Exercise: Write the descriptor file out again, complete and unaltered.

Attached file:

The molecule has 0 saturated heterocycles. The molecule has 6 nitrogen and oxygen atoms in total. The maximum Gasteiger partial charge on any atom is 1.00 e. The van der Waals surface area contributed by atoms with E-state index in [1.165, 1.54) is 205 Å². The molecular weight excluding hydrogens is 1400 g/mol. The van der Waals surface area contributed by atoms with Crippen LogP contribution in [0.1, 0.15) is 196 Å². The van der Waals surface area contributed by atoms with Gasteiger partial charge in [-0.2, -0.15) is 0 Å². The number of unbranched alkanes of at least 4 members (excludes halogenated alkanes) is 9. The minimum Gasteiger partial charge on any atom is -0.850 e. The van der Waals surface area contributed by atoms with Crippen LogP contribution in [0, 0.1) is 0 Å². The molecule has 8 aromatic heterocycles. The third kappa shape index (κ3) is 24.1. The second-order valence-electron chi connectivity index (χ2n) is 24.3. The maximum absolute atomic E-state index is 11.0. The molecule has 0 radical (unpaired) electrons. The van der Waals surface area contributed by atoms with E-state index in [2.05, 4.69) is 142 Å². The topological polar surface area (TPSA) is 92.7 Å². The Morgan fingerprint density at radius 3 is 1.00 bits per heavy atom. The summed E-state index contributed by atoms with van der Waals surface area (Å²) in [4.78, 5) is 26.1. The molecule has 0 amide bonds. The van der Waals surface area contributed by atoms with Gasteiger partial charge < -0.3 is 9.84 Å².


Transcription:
The molecule has 0 saturated heterocycles. The molecule has 6 nitrogen and oxygen atoms in total. The maximum Gasteiger partial charge on any atom is 1.00 e. The van der Waals surface area contributed by atoms with E-state index in [1.165, 1.54) is 205 Å². The molecular weight excluding hydrogens is 1400 g/mol. The van der Waals surface area contributed by atoms with Crippen LogP contribution in [0.1, 0.15) is 196 Å². The van der Waals surface area contributed by atoms with Gasteiger partial charge in [-0.2, -0.15) is 0 Å². The number of unbranched alkanes of at least 4 members (excludes halogenated alkanes) is 9. The minimum Gasteiger partial charge on any atom is -0.850 e. The van der Waals surface area contributed by atoms with Crippen LogP contribution in [0, 0.1) is 0 Å². The molecule has 8 aromatic heterocycles. The third kappa shape index (κ3) is 24.1. The second-order valence-electron chi connectivity index (χ2n) is 24.3. The maximum absolute atomic E-state index is 11.0. The molecule has 0 radical (unpaired) electrons. The van der Waals surface area contributed by atoms with E-state index in [2.05, 4.69) is 142 Å². The topological polar surface area (TPSA) is 92.7 Å². The Morgan fingerprint density at radius 3 is 1.00 bits per heavy atom. The summed E-state index contributed by atoms with van der Waals surface area (Å²) in [4.78, 5) is 26.1. The molecule has 0 amide bonds. The van der Waals surface area contributed by atoms with Gasteiger partial charge < -0.3 is 9.84 Å².